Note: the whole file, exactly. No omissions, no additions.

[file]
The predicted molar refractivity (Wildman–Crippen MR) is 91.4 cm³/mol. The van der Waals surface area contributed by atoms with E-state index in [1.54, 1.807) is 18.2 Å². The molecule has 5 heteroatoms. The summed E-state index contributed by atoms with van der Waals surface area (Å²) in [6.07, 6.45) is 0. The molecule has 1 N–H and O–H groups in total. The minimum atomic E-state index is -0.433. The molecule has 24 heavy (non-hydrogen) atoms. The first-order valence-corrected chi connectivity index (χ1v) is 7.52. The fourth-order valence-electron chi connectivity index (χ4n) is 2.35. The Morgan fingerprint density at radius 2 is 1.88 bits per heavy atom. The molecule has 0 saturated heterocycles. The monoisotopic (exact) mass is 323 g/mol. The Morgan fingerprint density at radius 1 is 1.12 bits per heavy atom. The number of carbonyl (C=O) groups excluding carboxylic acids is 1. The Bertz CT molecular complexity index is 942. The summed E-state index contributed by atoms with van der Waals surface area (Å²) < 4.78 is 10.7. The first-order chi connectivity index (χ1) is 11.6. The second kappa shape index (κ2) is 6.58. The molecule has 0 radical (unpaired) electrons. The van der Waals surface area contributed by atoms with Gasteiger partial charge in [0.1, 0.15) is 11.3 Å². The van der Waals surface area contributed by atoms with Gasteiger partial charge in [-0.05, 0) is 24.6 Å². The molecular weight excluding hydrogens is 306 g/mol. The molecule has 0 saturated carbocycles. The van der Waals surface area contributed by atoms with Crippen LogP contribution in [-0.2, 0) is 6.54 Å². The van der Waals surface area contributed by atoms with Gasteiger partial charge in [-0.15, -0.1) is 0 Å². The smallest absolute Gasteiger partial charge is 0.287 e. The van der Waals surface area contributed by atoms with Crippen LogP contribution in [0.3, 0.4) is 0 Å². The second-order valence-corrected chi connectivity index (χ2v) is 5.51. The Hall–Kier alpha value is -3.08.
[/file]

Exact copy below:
The predicted molar refractivity (Wildman–Crippen MR) is 91.4 cm³/mol. The van der Waals surface area contributed by atoms with E-state index in [1.54, 1.807) is 18.2 Å². The molecule has 5 heteroatoms. The summed E-state index contributed by atoms with van der Waals surface area (Å²) in [6.07, 6.45) is 0. The molecule has 1 N–H and O–H groups in total. The minimum atomic E-state index is -0.433. The molecule has 24 heavy (non-hydrogen) atoms. The first-order valence-corrected chi connectivity index (χ1v) is 7.52. The fourth-order valence-electron chi connectivity index (χ4n) is 2.35. The Morgan fingerprint density at radius 2 is 1.88 bits per heavy atom. The molecule has 0 saturated heterocycles. The monoisotopic (exact) mass is 323 g/mol. The Morgan fingerprint density at radius 1 is 1.12 bits per heavy atom. The number of carbonyl (C=O) groups excluding carboxylic acids is 1. The Bertz CT molecular complexity index is 942. The summed E-state index contributed by atoms with van der Waals surface area (Å²) < 4.78 is 10.7. The first-order chi connectivity index (χ1) is 11.6. The second kappa shape index (κ2) is 6.58. The molecule has 0 radical (unpaired) electrons. The van der Waals surface area contributed by atoms with Gasteiger partial charge in [0.1, 0.15) is 11.3 Å². The van der Waals surface area contributed by atoms with Gasteiger partial charge in [-0.05, 0) is 24.6 Å². The molecular weight excluding hydrogens is 306 g/mol. The molecule has 0 saturated carbocycles. The van der Waals surface area contributed by atoms with Crippen LogP contribution in [-0.2, 0) is 6.54 Å². The van der Waals surface area contributed by atoms with Gasteiger partial charge in [-0.15, -0.1) is 0 Å². The smallest absolute Gasteiger partial charge is 0.287 e. The van der Waals surface area contributed by atoms with Crippen LogP contribution in [0.3, 0.4) is 0 Å². The second-order valence-corrected chi connectivity index (χ2v) is 5.51. The Hall–Kier alpha value is -3.08.